There is another great Facebook Group calling for changes to the Conservative Environmental policies. By change, I mean to actually have one.
Canadians deserve better than this.
Obama shines, Harper absent
September 24, 2009
U.S. President Barack Obama cut a bold figure on the world stage yesterday, delivering a forward-looking, energetic message to the United Nations General Assembly. George Bush has left the building. America is engaged again, and claims no monopoly on wisdom. The U.S. is canvassing for partners to tackle issues that bedevil the world.
But will the world rise to the challenge?
Are UN member states prepared to blunt the nuclear ambitions of Iran and North Korea, and to reduce nuclear arsenals generally? Are they ready to fight terror in Pakistan and Afghanistan, support Mideast peace, curb global warming and reform the world economy?
"Those who used to chastise America for acting alone in the world cannot now stand by and wait for America to solve the world's problems alone," Obama said. "Now is the time for all of us to take our share of responsibility for a global response to global challenges."
It was a powerful, principled appeal. And it would have been good to have had Prime Minister Stephen Harper tell the world how Canada intends to do its share. We are, after all, lobbying for a seat on the Security Council next year, and we have a stake in the issues Obama raised.
Sadly, however, Harper was absent as Obama and others rolled out their nations' views on world issues, before they moved on to the Group of 20 economic summit today.
Yesterday, while Obama spoke to the General Assembly, Harper was in Oakville, touring a Tim Horton's "innovation centre" and touting his government's tax policies. And on Tuesday, when Obama and others addressed a conference on climate change, Harper had a grip-and-grin with New York Mayor Michael Bloomberg.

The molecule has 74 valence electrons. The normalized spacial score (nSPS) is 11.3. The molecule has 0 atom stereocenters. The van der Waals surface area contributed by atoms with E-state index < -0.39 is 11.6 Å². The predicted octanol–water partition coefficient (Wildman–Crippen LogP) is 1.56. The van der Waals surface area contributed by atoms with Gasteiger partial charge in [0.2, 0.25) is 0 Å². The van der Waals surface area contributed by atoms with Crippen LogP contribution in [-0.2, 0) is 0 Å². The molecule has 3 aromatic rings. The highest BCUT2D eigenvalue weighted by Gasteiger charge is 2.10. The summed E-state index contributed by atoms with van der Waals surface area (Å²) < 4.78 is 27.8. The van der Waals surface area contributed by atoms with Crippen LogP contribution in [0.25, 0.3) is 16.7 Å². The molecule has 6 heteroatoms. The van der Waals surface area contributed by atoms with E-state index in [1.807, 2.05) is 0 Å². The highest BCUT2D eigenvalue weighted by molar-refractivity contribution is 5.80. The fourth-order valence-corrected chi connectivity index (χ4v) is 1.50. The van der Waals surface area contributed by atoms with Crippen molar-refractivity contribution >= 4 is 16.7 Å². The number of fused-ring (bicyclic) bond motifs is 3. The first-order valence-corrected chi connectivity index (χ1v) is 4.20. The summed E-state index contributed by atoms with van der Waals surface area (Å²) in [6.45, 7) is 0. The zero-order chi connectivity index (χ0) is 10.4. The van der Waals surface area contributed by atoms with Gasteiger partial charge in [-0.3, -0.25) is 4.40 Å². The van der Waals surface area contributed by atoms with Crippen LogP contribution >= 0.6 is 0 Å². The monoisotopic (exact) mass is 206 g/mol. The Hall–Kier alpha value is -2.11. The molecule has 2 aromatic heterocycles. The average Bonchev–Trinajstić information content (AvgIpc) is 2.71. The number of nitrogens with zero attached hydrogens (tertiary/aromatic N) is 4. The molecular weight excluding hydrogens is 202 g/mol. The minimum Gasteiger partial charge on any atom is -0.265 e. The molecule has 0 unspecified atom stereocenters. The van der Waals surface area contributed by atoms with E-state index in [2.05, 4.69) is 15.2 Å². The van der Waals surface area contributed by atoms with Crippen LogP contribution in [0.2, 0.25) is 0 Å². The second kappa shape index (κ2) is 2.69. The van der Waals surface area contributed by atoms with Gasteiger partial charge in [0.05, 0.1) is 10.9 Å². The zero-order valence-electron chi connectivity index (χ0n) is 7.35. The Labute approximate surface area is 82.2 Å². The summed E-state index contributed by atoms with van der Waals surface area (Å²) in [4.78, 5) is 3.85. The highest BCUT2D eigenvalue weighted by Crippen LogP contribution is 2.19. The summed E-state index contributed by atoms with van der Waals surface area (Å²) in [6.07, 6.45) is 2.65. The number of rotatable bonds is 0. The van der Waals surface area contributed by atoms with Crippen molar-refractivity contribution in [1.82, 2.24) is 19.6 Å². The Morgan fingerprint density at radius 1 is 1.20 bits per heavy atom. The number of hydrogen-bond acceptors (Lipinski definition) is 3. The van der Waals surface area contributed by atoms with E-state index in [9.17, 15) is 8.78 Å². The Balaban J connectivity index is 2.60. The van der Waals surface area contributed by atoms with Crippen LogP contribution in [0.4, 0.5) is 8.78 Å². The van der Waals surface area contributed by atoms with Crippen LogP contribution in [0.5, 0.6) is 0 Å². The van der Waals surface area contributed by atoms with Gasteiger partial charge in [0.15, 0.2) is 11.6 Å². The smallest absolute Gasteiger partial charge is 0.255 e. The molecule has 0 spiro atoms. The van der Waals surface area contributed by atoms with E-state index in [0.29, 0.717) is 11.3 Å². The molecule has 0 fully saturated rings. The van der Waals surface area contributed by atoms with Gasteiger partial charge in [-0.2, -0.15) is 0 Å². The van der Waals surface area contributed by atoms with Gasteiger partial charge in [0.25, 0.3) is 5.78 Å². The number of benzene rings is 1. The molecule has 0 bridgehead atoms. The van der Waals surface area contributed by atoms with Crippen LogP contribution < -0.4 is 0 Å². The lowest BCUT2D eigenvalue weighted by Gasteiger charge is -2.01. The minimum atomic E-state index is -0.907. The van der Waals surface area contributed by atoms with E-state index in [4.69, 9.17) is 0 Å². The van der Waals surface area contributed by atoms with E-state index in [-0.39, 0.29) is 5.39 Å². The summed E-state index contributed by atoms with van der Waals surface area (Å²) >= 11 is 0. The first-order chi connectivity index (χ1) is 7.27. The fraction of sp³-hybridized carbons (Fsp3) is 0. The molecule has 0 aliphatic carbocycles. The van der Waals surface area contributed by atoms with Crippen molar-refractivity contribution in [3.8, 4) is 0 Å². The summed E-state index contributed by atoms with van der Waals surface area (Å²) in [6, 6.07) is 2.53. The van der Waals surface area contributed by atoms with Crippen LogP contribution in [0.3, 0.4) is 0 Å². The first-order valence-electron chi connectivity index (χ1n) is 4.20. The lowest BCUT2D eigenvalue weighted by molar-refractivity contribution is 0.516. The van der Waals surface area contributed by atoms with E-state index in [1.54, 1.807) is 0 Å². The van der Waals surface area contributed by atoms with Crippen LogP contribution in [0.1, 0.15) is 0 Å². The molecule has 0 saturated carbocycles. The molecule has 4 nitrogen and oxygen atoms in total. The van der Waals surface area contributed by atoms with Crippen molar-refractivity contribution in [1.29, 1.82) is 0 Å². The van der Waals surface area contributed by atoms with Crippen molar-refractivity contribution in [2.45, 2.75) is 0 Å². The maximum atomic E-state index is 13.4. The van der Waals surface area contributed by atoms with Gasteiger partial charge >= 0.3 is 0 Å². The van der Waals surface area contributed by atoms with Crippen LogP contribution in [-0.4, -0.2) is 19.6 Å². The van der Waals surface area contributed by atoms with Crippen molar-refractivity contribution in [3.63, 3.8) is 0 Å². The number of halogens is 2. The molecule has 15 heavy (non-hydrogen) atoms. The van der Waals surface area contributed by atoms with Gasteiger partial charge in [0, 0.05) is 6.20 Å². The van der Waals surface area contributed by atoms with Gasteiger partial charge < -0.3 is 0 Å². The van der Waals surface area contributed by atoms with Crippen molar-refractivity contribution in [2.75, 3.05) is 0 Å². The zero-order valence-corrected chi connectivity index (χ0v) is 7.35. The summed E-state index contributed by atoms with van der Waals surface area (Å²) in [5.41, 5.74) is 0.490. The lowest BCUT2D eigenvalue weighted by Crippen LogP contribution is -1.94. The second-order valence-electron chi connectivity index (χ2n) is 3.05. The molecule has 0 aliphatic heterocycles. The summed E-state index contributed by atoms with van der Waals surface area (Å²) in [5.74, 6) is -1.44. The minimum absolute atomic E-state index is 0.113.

It was the third year in a row that Harper was missing in action at the UN General Assembly.
Jean Chretien also sometimes skipped the General Assembly when he was prime minister. But given the heightened attention this time, with Obama participating, Harper seems to have missed a golden opportunity to give prominence to Canadian views on global issues.
Harper explained that the speaking slot he was given by the UN was for tomorrow, when he'll be in Pittsburgh at the G20 meeting. (Harper's place at the UN will be taken by Foreign Affairs Minister Lawrence Cannon, but because he is not a head of government, his address is slotted for Saturday night, when no one will be listening.) Harper also noted that, while he wasn't at the climate conference on Tuesday (where he wasn't invited to speak), he did attend the subsequent dinner.
Could Canadian officials have wangled Harper a better spot on the General Assembly roster and an invite to speak to the climate conference? Was Harper telegraphing his scorn for the General Assembly? Was he embarrassed by his government's dismal record on climate change? Whatever the case, for Canadians at least Obama's bold presence made Harper's absence all the more striking. (The Reform Party wanted to get rid of the UN)
Canada's stature won't be enhanced by these missed opportunities. And it's not much of a strategy for securing a Security Council seat.